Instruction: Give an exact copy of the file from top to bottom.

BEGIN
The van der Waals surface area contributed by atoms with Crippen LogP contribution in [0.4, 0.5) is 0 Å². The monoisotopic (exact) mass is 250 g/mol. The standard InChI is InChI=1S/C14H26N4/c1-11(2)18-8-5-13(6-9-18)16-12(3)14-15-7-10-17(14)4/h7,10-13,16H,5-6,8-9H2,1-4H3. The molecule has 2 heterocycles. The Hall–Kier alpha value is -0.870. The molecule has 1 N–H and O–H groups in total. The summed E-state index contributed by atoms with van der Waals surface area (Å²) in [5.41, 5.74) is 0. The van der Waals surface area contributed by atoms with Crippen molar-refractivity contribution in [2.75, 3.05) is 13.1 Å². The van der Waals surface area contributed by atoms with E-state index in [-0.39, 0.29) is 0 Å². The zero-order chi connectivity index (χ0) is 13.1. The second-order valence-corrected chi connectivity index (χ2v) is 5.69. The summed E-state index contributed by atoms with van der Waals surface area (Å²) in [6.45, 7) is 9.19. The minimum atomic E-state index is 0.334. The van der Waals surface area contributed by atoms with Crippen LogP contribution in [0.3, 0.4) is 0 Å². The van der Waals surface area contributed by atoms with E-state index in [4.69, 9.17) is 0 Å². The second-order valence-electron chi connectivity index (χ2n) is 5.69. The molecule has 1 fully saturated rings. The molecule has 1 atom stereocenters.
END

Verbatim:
The van der Waals surface area contributed by atoms with Crippen LogP contribution in [0.4, 0.5) is 0 Å². The monoisotopic (exact) mass is 250 g/mol. The standard InChI is InChI=1S/C14H26N4/c1-11(2)18-8-5-13(6-9-18)16-12(3)14-15-7-10-17(14)4/h7,10-13,16H,5-6,8-9H2,1-4H3. The molecule has 2 heterocycles. The Hall–Kier alpha value is -0.870. The molecule has 1 N–H and O–H groups in total. The summed E-state index contributed by atoms with van der Waals surface area (Å²) in [5.41, 5.74) is 0. The van der Waals surface area contributed by atoms with Crippen molar-refractivity contribution in [2.75, 3.05) is 13.1 Å². The van der Waals surface area contributed by atoms with E-state index in [-0.39, 0.29) is 0 Å². The zero-order chi connectivity index (χ0) is 13.1. The second-order valence-corrected chi connectivity index (χ2v) is 5.69. The summed E-state index contributed by atoms with van der Waals surface area (Å²) in [6.45, 7) is 9.19. The minimum atomic E-state index is 0.334. The van der Waals surface area contributed by atoms with Crippen LogP contribution in [0.3, 0.4) is 0 Å². The van der Waals surface area contributed by atoms with E-state index in [4.69, 9.17) is 0 Å². The second-order valence-electron chi connectivity index (χ2n) is 5.69. The molecule has 1 fully saturated rings. The molecule has 1 atom stereocenters.